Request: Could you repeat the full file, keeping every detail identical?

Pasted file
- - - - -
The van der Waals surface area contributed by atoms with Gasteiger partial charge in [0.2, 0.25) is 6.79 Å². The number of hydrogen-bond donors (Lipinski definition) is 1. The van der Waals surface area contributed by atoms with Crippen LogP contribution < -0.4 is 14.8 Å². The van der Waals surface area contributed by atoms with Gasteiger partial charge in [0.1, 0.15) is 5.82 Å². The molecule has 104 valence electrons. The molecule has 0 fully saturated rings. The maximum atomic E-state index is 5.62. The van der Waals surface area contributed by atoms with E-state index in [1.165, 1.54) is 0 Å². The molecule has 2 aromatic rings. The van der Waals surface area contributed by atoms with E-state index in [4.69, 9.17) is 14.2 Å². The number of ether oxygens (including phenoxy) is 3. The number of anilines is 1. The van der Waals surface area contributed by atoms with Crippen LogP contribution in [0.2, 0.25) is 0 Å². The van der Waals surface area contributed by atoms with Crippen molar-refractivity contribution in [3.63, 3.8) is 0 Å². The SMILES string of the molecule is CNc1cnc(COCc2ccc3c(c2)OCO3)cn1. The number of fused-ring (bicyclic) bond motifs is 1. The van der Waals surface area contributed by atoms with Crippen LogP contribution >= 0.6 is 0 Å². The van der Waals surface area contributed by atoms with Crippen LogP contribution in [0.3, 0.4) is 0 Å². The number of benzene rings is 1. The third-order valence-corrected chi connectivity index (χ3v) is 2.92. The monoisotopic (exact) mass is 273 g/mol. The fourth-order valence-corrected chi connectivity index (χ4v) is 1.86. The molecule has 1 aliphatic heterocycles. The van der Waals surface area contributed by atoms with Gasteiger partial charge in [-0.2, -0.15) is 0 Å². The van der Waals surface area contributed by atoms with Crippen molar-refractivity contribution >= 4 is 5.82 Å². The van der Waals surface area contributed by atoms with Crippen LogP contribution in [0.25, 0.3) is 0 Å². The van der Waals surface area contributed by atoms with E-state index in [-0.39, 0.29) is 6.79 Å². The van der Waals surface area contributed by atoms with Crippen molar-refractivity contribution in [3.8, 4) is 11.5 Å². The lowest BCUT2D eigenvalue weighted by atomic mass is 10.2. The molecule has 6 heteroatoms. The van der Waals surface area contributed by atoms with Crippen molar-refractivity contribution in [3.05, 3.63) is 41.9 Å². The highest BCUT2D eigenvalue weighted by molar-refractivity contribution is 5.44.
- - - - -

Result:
The van der Waals surface area contributed by atoms with Gasteiger partial charge in [0.2, 0.25) is 6.79 Å². The number of hydrogen-bond donors (Lipinski definition) is 1. The van der Waals surface area contributed by atoms with Crippen LogP contribution < -0.4 is 14.8 Å². The van der Waals surface area contributed by atoms with Gasteiger partial charge in [0.1, 0.15) is 5.82 Å². The molecule has 104 valence electrons. The molecule has 0 fully saturated rings. The maximum atomic E-state index is 5.62. The van der Waals surface area contributed by atoms with E-state index in [1.165, 1.54) is 0 Å². The molecule has 2 aromatic rings. The van der Waals surface area contributed by atoms with E-state index in [4.69, 9.17) is 14.2 Å². The number of ether oxygens (including phenoxy) is 3. The number of anilines is 1. The van der Waals surface area contributed by atoms with Crippen LogP contribution in [0.2, 0.25) is 0 Å². The van der Waals surface area contributed by atoms with Crippen molar-refractivity contribution in [3.63, 3.8) is 0 Å². The SMILES string of the molecule is CNc1cnc(COCc2ccc3c(c2)OCO3)cn1. The number of fused-ring (bicyclic) bond motifs is 1. The van der Waals surface area contributed by atoms with Crippen LogP contribution >= 0.6 is 0 Å². The van der Waals surface area contributed by atoms with Crippen LogP contribution in [0.3, 0.4) is 0 Å². The number of benzene rings is 1. The third-order valence-corrected chi connectivity index (χ3v) is 2.92. The monoisotopic (exact) mass is 273 g/mol. The fourth-order valence-corrected chi connectivity index (χ4v) is 1.86. The molecule has 1 aliphatic heterocycles. The van der Waals surface area contributed by atoms with Gasteiger partial charge in [-0.2, -0.15) is 0 Å². The van der Waals surface area contributed by atoms with Crippen molar-refractivity contribution >= 4 is 5.82 Å². The van der Waals surface area contributed by atoms with Crippen LogP contribution in [0.25, 0.3) is 0 Å². The van der Waals surface area contributed by atoms with E-state index in [-0.39, 0.29) is 6.79 Å². The van der Waals surface area contributed by atoms with Crippen molar-refractivity contribution in [3.8, 4) is 11.5 Å². The lowest BCUT2D eigenvalue weighted by atomic mass is 10.2. The molecule has 6 heteroatoms. The van der Waals surface area contributed by atoms with Crippen molar-refractivity contribution in [3.05, 3.63) is 41.9 Å². The highest BCUT2D eigenvalue weighted by molar-refractivity contribution is 5.44.